In reaching its decision, the Court evaluated the City’s claim of a prior right to the mark TAVERN ON THE GREEN in connection with restaurant services based on New York common law of unfair competition. It explained that “in order to establish a protectable right to a trade name under New York law, the City must proffer undisputed facts that show that the defendants are unfairly attempting to exploit the efforts of another to create goodwill in that trade name.” Id. at 11. The Court concluded that the City indeed had prior rights – predating those of the registrant by 35 years – such that the mark, “‘Tavern on the Green’ was closely associated in the public mind with a building owned by the City and located in New York’s Central Park.” Id. at 13, 14.

The Debtors argued that the repeated closures of the facility for renovation and improvement – particularly the closure in 1973 that coincided with the awarding of the concession lease to LeRoy – constituted a break in the City’s use of the mark, such that it should not be able to claim continuous use since 1934. Id. at 15. The Court disagreed, noting that “[r]enovations usually signify an intention to continue operations, which the 1973 Agreement makes clear by contemplating renovations in the transition from the prior licensee to the Debtors.” Id. Thus, the Debtor’s claim to “incontestibilty” as a result of its 1985 filing with the USPTO was not valid as against the City – because of the City’s prior rights. Id. at 16.

The Court also considered the City’s claim that LeRoy had procured the registration fraudulently when he applied in 1978 for registration of the service mark. After finding that the failure to disclose the license agreement demonstrating that LeRoy’s rights in the mark were limited was a material fact, the Court concluded that “the deliberate omission in a trademark application of information regarding another’s right to use the mark applied for is a material omission justifying cancellation of the mark.” Important to the Court’s consideration was its expectation that trademark applicants owed “uncompromising candor” to the USTPO when they file their applications. Id.

Court’s Dismissal of Debtor’s Laches Defense

In addition to denying the City’s claim for prior rights in the trademark, the Debtors raised a defense of laches, claiming that the City had waited too long to file its claim for cancellation. In dismissing the Debtor’s argument rather summarily, the Court confirmed that the Lanham Act clearly provided for cancellation at any time when the claimant can demonstrate fraudulent procurement. Id. at 20; see 15 U.S.C. § 1064.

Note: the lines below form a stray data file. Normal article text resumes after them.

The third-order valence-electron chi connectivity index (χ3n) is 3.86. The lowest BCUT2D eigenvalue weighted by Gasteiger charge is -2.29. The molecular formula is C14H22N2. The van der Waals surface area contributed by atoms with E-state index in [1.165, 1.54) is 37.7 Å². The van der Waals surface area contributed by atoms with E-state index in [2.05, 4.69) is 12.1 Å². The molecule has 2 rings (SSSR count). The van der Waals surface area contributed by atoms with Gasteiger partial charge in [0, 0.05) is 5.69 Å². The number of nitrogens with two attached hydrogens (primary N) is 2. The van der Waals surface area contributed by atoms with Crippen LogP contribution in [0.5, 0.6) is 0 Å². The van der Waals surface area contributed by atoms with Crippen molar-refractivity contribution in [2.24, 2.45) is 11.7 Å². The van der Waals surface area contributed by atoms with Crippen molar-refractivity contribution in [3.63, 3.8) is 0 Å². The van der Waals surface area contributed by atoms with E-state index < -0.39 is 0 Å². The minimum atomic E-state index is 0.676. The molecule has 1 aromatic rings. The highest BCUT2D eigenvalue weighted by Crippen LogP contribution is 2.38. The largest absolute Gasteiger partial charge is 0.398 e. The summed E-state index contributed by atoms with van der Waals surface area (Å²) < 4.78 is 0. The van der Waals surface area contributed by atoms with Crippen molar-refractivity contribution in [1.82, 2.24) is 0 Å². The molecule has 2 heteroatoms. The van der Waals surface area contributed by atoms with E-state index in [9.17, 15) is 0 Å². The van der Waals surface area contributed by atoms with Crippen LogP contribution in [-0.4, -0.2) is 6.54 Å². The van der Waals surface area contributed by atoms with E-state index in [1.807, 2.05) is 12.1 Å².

Impact on Other Decisions

This opinion serves as a reminder that the declarations required to be signed in connection with trademark applications need to be reviewed carefully before applicants sign them. Not only must an applicant confirm that the descriptions of goods or services associated with the application are accurate (see Medinol and Bose lines of cases, covered in prior blog entries here), but also must confirm that no one else has the right to use the mark in connection with the goods or services identified in the application. Failure to read carefully and affirm the accuracy of the statements made in the application can result in a loss of registration or in a determination that another entity has more senior rights that may override any investment (no matter how significant) the applicant has made in the mark.

USPTO Trademark Public Advisory Committee Meeting Tomorrow

On November 20, 2009, the U.S. Patent & Trademark Office’s Trademark Public Advisory Committee will be holding a public meeting to discuss, among other things, the impact that the Federal Circuit’s recent decision in the In re Bose Corp. case will have on the USPTO’s “Trademark Operation.” (More information on the In re Bose Corp. case and some of its predecessors in the Medinol line of cases can be found in my prior blog entries.)

The meeting will be webcast, and runs from 9:00am – 12:00pm Eastern Time. You can also dial in by phone to hear the audio only, if you prefer. (Instructions for participating and the proposed agenda can be found here.)

Based on the published agenda, the segments relevant to the In re Bose opinion will likely be the following:

* 10:15 a.m. (20 minutes) – Discussion with TTAB Judge Gerard Rogers regarding TTAB matters, including “What steps has the TTAB taken, and what steps (if any) does it plan to take, in the wake of the Federal Circuit decision in In re Bose Corp.”

* 10:35 a.m. (60 minutes) – Discussion with Trademarks Commissioner Lynne Beresford about “what steps the Trademark Operation should take, if any, in the wake of the [In re Bose Corp. decision] to minimize the amount of ‘deadwood’ on the trademark registers.” Some of the suggested subtopics in this category are:

“* Should any special action be taken regarding applications claiming a large
number of goods/services?
* Should proof of mark usage be required on each
item of goods/services?
* Should there be a procedure by which a third party
can require an interim proof of use of a mark by a mark registrant on some or
all goods/services covered in a registration?”

Also of interest in this section is the discussion of a proposal to update TMEP (the USPTO’s Trademark Manual of Examining Procedure) on a continuous basis.

If you cannot participate in the meeting, but are interested in reading about it afterward, the transcript will likely be posted on TPAC’s main page at some point after the meeting concludes. Transcripts from prior meetings can also be found there.